Amish White Bread is a no-fail homemade bread recipe with a soft, fluffy texture that’s beloved by kids and adults alike. Use it for grilled cheese, French toast, sandwiches, and more!
This recipe was updated in September, 2021 to include step by step photos, tips, and a video!
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Almost Famous Easy White Bread Recipe
I don’t remember ever having sourdough or wheat or brioche bread when I was a kid. It was always Amish White Bread, bought from one of the farmer’s markets near our house.
It was our everyday, use-it-for-everything loaf.
Slathered with butter and jam, it was the perfect side dish for Mom’s Meatloaf. On Sunday afternoons, it made the best Scrambled Egg Sandwiches.
And in summertime, we’d smear it with salted butter and stack it with radishes or tomatoes or make crisp, refreshing Cucumber Sandwiches.
The bread was so good, I smuggled boxes of it from home to college, where it had quite the following among my friends and roommates, who lovingly referred to it as, “THE Bread”.
It never occurred to me to make it myself, until one day my friend showed up to church with a homemade loaf that tasted eerily similar to the bread of my childhood. I begged her for the recipe, and low and behold, what did she send me in return? A recipe for “Amish White Bread.” Of course.
Whether you’re a pro bread baker or a novice, you’re going to LOVE this easy white bread recipe. It’s:
- Practically fool proof. Seriously. I’ve fudged the timing or the rolling more than once, and still managed to turn out a darn good loaf.
- Made with just 5 ingredients (and you probably already have them on hand!).
- Enough for two loaves. That means you can down half a loaf while it’s still warm from the oven (something that’s nearly impossible not to do), and still have plenty left for all your sandwich and toast needs.
Ingredients in Amish White Bread
Here’s what you’ll need to make this loaf:
- Active Dry Yeast (not rapid rise)- I use two of the .25 ounce packets, or 1.5 Tablespoons.
- Vegetable Oil
- Salt– I prefer Kosher salt, but you can use table salt. Reduce the amount by ¼ teaspoon.
- All purpose flour– This is another reason I LOVE this recipe. It doesn’t require bread flour, which I don’t always have on hand.
How to Make Amish White Bread (with step by step photos)
Combine warm water, sugar, and yeast in the bowl of an electric mixer. Let it sit for 10-15 minutes or until bubbly and frothy, like the photo on the left.
TIP: I use a thermometer to test the temperature of the water. Aim for between 110 and 115 degrees. If your mixture doesn’t froth, it’s likely that the yeast is expired or no longer good. Get new yeast and start over. Trust me, it’s much better than going through the whole process only to discover your bread won’t rise!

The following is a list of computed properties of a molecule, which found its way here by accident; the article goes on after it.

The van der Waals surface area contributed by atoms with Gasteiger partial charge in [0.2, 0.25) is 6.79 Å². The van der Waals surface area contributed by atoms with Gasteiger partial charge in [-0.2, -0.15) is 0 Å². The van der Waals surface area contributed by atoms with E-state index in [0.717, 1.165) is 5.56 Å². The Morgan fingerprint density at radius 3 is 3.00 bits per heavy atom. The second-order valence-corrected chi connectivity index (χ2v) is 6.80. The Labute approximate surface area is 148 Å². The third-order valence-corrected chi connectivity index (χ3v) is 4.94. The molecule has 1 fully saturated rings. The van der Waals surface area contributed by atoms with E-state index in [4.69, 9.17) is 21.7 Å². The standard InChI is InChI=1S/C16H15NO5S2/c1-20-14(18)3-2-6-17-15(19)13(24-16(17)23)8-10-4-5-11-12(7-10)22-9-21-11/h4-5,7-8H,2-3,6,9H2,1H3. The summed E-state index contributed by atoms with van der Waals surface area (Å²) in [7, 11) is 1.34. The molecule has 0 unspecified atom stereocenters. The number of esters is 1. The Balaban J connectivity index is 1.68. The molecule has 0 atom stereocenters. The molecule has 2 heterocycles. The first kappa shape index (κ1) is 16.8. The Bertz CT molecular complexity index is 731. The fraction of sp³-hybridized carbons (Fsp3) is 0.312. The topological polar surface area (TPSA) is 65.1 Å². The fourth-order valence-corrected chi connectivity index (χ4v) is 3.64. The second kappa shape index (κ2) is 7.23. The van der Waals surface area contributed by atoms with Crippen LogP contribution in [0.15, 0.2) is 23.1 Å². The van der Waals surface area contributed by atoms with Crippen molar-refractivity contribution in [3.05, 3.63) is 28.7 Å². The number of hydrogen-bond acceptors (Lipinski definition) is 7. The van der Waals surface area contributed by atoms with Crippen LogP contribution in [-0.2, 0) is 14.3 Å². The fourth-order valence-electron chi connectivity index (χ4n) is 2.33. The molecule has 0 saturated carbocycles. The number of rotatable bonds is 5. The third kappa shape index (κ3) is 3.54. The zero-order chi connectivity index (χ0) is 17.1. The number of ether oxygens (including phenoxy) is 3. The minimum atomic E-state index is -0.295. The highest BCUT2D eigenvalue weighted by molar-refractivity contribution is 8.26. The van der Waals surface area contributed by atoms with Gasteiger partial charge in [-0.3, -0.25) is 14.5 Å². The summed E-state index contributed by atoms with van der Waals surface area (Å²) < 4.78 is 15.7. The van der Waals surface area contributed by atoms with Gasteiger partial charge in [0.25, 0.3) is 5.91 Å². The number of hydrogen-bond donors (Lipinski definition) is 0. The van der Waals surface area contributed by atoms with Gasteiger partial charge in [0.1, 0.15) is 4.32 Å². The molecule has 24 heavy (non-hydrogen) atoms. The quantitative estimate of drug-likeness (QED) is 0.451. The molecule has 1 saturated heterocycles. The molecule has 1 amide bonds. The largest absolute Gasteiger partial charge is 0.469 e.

Stir in the salt, vegetable oil, and half the flour, then add the remaining flour.
Switch to the dough hook, and slowly incorporate the remaining flour. Then switch to high speed and allow the dough hook to beat the heck out of the dough for several minutes, until it begins to pull away from the edges.
How to Knead Dough
Kneading sounds intimidating, but it’s really not. Watch the video, and try these tips to make it go smoothly.
- Flour your countertop AND hands generously.
- Turn your dough out onto the floured surface. Use your hands to fold the upper half of the dough over the lower half, and then press the heels of your hands into the dough. Do this a few times, then rotate the dough 90 degrees and repeat.
- Repeat for several minutes, adding flour as needed if the dough is sticking to the counter. A bench scraper can also be handy for scraping up sticky dough AND cleaning up flour.
- Enjoy the process! Experience the feel of the squishy dough in your hands. Get out some rage energy. Keep going until the dough feels smooth and elastic, then move on.
Proofing the dough
Once you’ve kneaded the dough, you’ll need to proof it, or let it rise.
Transfer the dough to an oiled bowl, and cover it loosely with saran wrap.
Place it in a warm place to rise for about 1 hour, or until doubled in size.
What is “a warm place”? On a mild summer day, place the dough outside. In the winter, turn on your oven for a few minutes, then turn it off, and place your bowl inside or on top of the oven, where the warm air vents.
Shaping the dough into loaves
Once the dough is risen, you get to do the really fun part! Punch it down to release the air bubbles.
Then, turn out the dough onto a floured surface (again). Press it out into a roughly 9 x 13 inch rectangle. If the dough keeps springing back on you, let it rest for a few minutes before trying again.
Starting on the short side, roll the dough into a log. Then tuck the ends under and use your finger to press and seal the edges.
You can see in my video that this particular loaf was a little wonky, and bigger on one side than the other. You can kind of pat it to more evenly distribute the dough, but as you can see in the photos, this loaf still turned out beautiful! Like I’ve mentioned, it’s a VERY forgiving recipe!
Proof the dough a second time
Place the dough into a greased 9 inch loaf pan and cover again with saran wrap.
Repeat with the second loaf, then place them both back into the warm spot to rise until doubled, about 45 minutes.
Preheat and bake
When the rise time is almost completed, preheat the oven to 350 degrees.
Remove the saran wrap and pop the loaves into the oven (make sure there’s plenty of space above the rack for the bread to rise!).
Bake for 30-35 minutes, or until the loaves are puffed and golden brown.
How to Store and Freeze Homemade White Bread
- To keep the bread fresh, wrap it in saran wrap or a plastic bread holder. It will keep well at room temperature for about 4 days. It keeps best unsliced.
- Invest in a good bread knife for slicing! This is a tender loaf, which can make it tricky, but this very affordable bread knife works quite well!
- This bread freezes very well. Double wrap it in saran wrap, then bag it, and freeze for up to 3 months. Thaw at room temperature.